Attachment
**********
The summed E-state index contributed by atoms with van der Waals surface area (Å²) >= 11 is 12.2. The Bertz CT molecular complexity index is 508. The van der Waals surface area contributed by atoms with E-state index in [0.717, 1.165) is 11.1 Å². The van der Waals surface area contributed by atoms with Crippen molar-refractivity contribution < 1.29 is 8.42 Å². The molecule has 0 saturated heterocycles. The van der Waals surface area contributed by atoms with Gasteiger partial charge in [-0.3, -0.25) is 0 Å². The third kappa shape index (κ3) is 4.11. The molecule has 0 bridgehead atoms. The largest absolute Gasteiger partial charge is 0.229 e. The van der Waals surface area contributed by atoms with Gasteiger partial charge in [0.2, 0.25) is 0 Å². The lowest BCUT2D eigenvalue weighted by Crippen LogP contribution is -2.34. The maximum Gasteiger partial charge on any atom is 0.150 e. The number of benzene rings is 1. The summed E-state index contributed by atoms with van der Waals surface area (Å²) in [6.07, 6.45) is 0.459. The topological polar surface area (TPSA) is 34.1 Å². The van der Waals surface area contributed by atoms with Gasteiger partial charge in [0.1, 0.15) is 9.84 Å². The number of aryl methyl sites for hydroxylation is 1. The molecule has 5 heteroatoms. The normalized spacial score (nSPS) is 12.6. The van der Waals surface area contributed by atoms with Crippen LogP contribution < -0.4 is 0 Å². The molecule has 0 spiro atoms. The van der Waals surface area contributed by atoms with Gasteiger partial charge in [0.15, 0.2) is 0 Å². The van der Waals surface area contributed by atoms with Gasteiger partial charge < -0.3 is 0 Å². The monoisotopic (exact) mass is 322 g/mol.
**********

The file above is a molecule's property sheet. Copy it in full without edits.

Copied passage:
The summed E-state index contributed by atoms with van der Waals surface area (Å²) >= 11 is 12.2. The Bertz CT molecular complexity index is 508. The van der Waals surface area contributed by atoms with E-state index in [0.717, 1.165) is 11.1 Å². The van der Waals surface area contributed by atoms with Crippen molar-refractivity contribution < 1.29 is 8.42 Å². The molecule has 0 saturated heterocycles. The van der Waals surface area contributed by atoms with Gasteiger partial charge in [-0.3, -0.25) is 0 Å². The third kappa shape index (κ3) is 4.11. The molecule has 0 bridgehead atoms. The largest absolute Gasteiger partial charge is 0.229 e. The van der Waals surface area contributed by atoms with Gasteiger partial charge in [0.2, 0.25) is 0 Å². The lowest BCUT2D eigenvalue weighted by Crippen LogP contribution is -2.34. The maximum Gasteiger partial charge on any atom is 0.150 e. The number of benzene rings is 1. The summed E-state index contributed by atoms with van der Waals surface area (Å²) in [6.07, 6.45) is 0.459. The topological polar surface area (TPSA) is 34.1 Å². The van der Waals surface area contributed by atoms with Gasteiger partial charge in [0.1, 0.15) is 9.84 Å². The number of aryl methyl sites for hydroxylation is 1. The molecule has 5 heteroatoms. The normalized spacial score (nSPS) is 12.6. The van der Waals surface area contributed by atoms with Crippen LogP contribution < -0.4 is 0 Å². The molecule has 0 spiro atoms. The van der Waals surface area contributed by atoms with Gasteiger partial charge in [0.15, 0.2) is 0 Å². The van der Waals surface area contributed by atoms with Gasteiger partial charge < -0.3 is 0 Å². The monoisotopic (exact) mass is 322 g/mol.